Supporting All Aspects of Lung Health thru Australia-wide Awareness Activities and Advocacy [Interview][Transcript]

Guest: Heather Allan
Presenter: Wayne Bucklar
Guest Bio: Heather has a strong background in public health awareness campaigns and in developing strategies to encourage people to look after their health. Before joining the Lung Foundation, Heather worked in various senior roles in public health in New Zealand. In addition to public health roles, she served for four years as the Executive Director of the Canadian Chamber of Commerce in Hong Kong. She ran her own communications and strategic planning consultancy for five years with clients from a variety of sectors, including tourism, health and hospitals, fashion and local politics.

Segment overview: In today’s Health Supplier Segment, let us learn more about the national organisation Lung Foundation Australia and how they educate people on lung health thru their awareness and advocacy campaigns. We are joined by Heather Allan, the Chief Executive Officer for Lung Foundation Australia and she brings a wealth of business, public health promotion and advocacy knowledge to the role. She has worked for the Lung Foundation since 2005, initially as Director of the COPD National Program before becoming the Director of Marketing and Health Strategy.


Health Professional Radio

Wayne Bucklar: You’re listening to Health Professional Radio with Wayne Bucklar. My guest today is Heather Allan the CEO of Lung Foundation Australia. And Heather joins us today to tell us about the work of the foundation, hello to you Heather.

Heather Allan: Hello, thank you for having me.

W: It’s a pleasure to have you on with us. Tell us about Lung Foundation Australia.

H: Well Lung Foundation Australia is a national not-for-profit. And our job is to make lung health a priority in Australia. In Australia we are all conditioned to things about a heart health, our breast health, our skin health but were not thinking about our lung health and we know this and this is when we surveyed our patients at the community, we know there are about 37% have never or rarely seen about their lungs. So this means that for many people they may be missing early symptoms of lung disease and not seeking medical advice and therefore taking important sets to manage their condition. But were also not just about awareness, we are here for patient once they are diagnosed with a lung disease by being credible source of information resources for anyone with any lung disease or anyone who maybe concerned about their lung health.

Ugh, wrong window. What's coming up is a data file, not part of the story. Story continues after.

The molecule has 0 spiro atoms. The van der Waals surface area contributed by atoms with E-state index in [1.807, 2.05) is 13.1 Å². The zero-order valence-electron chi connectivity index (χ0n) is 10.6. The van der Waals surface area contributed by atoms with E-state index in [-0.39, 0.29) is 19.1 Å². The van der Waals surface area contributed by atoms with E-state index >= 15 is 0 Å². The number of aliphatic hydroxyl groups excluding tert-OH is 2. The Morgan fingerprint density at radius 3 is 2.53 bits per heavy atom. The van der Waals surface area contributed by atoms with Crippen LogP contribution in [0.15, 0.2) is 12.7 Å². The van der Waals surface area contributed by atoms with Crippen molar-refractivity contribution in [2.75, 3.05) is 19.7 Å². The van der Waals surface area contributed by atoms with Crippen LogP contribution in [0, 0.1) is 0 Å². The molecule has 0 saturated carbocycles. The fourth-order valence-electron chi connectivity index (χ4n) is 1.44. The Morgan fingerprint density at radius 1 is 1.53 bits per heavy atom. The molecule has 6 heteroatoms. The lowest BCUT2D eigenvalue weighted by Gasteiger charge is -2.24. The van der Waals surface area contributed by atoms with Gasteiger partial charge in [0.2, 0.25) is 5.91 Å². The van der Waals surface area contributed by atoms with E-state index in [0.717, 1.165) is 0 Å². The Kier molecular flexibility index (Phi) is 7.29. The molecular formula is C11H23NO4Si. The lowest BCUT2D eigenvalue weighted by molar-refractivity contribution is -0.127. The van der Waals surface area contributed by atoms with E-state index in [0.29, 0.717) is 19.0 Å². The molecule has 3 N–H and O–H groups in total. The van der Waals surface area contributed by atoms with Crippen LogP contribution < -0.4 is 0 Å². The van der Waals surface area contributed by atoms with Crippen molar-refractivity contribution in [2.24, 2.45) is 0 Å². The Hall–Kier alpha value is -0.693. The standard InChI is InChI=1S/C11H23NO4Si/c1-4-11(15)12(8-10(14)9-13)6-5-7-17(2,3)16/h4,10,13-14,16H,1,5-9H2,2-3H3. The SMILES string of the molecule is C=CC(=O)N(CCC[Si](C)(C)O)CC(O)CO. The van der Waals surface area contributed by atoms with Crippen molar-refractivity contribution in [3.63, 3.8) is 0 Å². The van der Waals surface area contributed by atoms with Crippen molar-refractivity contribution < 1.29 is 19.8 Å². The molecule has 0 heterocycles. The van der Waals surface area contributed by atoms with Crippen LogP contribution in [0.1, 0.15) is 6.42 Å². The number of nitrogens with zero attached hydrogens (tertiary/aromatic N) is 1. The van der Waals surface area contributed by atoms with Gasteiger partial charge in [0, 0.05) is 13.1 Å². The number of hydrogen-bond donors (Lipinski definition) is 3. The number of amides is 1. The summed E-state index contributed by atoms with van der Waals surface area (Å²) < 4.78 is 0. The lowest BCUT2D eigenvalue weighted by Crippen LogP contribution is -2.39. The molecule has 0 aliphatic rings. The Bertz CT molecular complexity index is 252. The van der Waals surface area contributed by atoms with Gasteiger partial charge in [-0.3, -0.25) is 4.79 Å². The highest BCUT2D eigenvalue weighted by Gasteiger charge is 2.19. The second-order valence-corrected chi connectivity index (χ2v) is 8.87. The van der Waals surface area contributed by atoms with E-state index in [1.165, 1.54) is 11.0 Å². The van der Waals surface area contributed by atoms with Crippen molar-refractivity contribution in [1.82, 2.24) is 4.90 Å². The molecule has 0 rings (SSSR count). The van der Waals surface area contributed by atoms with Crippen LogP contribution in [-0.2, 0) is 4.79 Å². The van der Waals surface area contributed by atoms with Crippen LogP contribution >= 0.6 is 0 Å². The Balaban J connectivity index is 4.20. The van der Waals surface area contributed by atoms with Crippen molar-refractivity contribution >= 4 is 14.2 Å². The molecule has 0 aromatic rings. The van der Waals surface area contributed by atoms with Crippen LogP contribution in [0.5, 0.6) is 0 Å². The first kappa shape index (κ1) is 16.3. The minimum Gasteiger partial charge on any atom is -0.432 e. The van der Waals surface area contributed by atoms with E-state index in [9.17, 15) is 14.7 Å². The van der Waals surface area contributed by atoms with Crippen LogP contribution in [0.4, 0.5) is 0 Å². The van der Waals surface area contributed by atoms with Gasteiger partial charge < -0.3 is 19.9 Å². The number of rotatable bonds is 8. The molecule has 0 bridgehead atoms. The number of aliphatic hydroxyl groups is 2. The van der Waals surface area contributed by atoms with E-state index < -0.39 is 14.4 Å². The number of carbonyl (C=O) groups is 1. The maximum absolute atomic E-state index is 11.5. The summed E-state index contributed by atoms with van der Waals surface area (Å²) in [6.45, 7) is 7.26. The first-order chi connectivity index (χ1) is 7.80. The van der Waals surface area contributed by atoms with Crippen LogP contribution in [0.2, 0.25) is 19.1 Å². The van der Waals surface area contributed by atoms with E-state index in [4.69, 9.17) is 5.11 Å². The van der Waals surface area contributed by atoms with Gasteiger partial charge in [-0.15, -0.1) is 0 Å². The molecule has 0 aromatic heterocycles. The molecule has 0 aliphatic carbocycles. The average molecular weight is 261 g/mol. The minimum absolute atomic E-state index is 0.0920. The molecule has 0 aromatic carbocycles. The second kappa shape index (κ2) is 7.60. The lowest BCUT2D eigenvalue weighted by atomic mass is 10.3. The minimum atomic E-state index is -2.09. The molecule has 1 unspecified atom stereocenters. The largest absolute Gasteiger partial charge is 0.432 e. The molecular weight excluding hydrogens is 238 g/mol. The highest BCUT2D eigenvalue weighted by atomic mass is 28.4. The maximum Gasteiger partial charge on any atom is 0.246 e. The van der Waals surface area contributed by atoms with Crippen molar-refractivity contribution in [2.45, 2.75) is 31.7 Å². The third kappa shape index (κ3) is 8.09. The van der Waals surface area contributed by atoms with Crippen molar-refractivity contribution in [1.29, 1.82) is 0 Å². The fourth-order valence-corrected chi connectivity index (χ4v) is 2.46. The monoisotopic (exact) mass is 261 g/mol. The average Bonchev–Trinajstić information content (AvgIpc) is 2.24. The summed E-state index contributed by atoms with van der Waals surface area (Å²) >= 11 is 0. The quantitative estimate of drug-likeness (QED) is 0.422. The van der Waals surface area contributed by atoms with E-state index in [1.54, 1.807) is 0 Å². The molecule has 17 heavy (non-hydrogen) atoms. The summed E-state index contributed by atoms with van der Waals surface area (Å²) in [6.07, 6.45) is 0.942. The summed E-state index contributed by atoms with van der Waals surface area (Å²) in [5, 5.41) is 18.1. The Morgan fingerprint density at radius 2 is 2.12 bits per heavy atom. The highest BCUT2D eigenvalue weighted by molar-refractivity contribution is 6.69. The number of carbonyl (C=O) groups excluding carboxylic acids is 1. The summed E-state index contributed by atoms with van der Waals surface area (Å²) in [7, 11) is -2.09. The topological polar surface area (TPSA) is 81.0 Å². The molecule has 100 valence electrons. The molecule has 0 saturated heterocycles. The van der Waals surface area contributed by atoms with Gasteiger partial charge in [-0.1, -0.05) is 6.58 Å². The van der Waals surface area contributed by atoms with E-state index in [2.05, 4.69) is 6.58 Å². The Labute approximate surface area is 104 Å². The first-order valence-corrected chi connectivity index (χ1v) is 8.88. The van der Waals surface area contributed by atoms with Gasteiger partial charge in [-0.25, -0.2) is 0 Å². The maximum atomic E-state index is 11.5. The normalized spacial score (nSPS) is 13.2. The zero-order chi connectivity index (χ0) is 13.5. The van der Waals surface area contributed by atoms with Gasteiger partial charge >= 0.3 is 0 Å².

W: Now Heather you’re an Australian wide organization?

H: We are Australian wide. We are based in Brisbane but we offer services nationally. We offer services for people with lung disease, by being a one stop shop if you will. We want people to call us on our 1800 number and contact us via our website which is or through our email information link. And we’re here to provide information whether it’s a small flyer on a lung air-condition right through to a complete guide on how to manage and live with chronic lung disease.

W: Now Heather you mentioned the 1800 number, can you give it to me while are people thinking about it?

H: Yes it’s 1800 654 301.

W: I just thought we should mention that since it came up with the website. Now a friend of mine who dealt a lot with as a surgeon with lung cancer said “If lungs on the outside instead of the inside, no one would ever smoke ever again.” I can understand why you say that our lung health doesn’t kind of rate highly. What’s the message that you’d like clinicians to take away from hearing you today?

H: Well clinicians who are listening should consider the Lung Foundation as a secondary support to them and their patients. People living with a lung disease or a lung condition live with that condition every single day of their life. They may see their specialist once every 6, 9 months. They might see their GP once every 2 or 3 months but the Lung Foundation is here to support those patient to live everyday with their condition. And our job is to empower those patients by making sure that we understand their lung condition by providing education about how the lungs work and about the various air conditions that are out there. And importantly the very critical role that the patient has in managing their lung disease. They can learn tips how to handle symptoms of lung disease and breathlessness and cough, understand how to recognize their condition might be worsening and when it’s important to seek medical attention. What puts on how to live and exercise with their lung condition exercise is an important element for most people with chronic lung disease, to ensure that they get the best quality of life that they can with their condition and improve their strength and ability to carry out their activities of daily living.

W: You’re listening to Health Professional Radio. My name is Wayne Bucklar and my guest today is Heather Allan. Heather is the CEO of Lung Foundation Australia and we’ve just been discussing the role of Lung Foundation Australia. Heather is there a formal referral process or can patients self-refer can in fact clinicians or staff just pass your number onto patients or is there a referral process needed?